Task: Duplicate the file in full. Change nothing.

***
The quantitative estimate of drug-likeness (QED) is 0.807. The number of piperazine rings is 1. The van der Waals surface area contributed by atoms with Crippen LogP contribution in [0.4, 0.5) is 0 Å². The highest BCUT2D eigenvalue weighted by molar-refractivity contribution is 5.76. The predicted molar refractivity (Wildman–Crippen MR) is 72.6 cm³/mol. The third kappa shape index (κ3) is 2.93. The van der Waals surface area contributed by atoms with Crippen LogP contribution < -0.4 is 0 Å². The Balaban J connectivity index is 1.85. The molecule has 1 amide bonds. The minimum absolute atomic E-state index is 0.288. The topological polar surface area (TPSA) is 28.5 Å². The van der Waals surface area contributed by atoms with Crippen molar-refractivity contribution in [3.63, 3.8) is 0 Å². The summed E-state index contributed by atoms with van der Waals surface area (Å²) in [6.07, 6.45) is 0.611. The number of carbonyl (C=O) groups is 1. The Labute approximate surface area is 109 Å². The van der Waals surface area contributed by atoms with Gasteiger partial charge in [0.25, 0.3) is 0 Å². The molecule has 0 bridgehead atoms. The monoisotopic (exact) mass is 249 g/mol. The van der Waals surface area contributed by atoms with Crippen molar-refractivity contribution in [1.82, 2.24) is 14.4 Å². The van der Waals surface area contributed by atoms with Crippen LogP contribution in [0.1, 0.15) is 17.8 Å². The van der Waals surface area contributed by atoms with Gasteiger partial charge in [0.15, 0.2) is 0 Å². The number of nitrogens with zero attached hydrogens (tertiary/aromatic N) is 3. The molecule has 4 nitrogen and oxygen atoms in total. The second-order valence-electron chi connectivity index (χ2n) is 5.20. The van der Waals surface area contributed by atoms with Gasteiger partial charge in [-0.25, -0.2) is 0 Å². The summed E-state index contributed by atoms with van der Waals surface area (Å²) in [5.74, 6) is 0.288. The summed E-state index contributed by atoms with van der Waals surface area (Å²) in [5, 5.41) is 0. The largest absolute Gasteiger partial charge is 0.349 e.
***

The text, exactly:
The quantitative estimate of drug-likeness (QED) is 0.807. The number of piperazine rings is 1. The van der Waals surface area contributed by atoms with Crippen LogP contribution in [0.4, 0.5) is 0 Å². The highest BCUT2D eigenvalue weighted by molar-refractivity contribution is 5.76. The predicted molar refractivity (Wildman–Crippen MR) is 72.6 cm³/mol. The third kappa shape index (κ3) is 2.93. The van der Waals surface area contributed by atoms with Crippen LogP contribution < -0.4 is 0 Å². The Balaban J connectivity index is 1.85. The molecule has 1 amide bonds. The minimum absolute atomic E-state index is 0.288. The topological polar surface area (TPSA) is 28.5 Å². The van der Waals surface area contributed by atoms with Crippen molar-refractivity contribution in [3.63, 3.8) is 0 Å². The summed E-state index contributed by atoms with van der Waals surface area (Å²) in [6.07, 6.45) is 0.611. The number of carbonyl (C=O) groups is 1. The Labute approximate surface area is 109 Å². The van der Waals surface area contributed by atoms with Gasteiger partial charge in [0.25, 0.3) is 0 Å². The molecule has 0 bridgehead atoms. The monoisotopic (exact) mass is 249 g/mol. The van der Waals surface area contributed by atoms with Crippen molar-refractivity contribution in [1.82, 2.24) is 14.4 Å². The van der Waals surface area contributed by atoms with Crippen LogP contribution in [0.1, 0.15) is 17.8 Å². The van der Waals surface area contributed by atoms with Gasteiger partial charge in [0.15, 0.2) is 0 Å². The number of nitrogens with zero attached hydrogens (tertiary/aromatic N) is 3. The molecule has 4 nitrogen and oxygen atoms in total. The second-order valence-electron chi connectivity index (χ2n) is 5.20. The van der Waals surface area contributed by atoms with Gasteiger partial charge in [-0.25, -0.2) is 0 Å². The summed E-state index contributed by atoms with van der Waals surface area (Å²) in [5.74, 6) is 0.288. The summed E-state index contributed by atoms with van der Waals surface area (Å²) in [5, 5.41) is 0. The largest absolute Gasteiger partial charge is 0.349 e.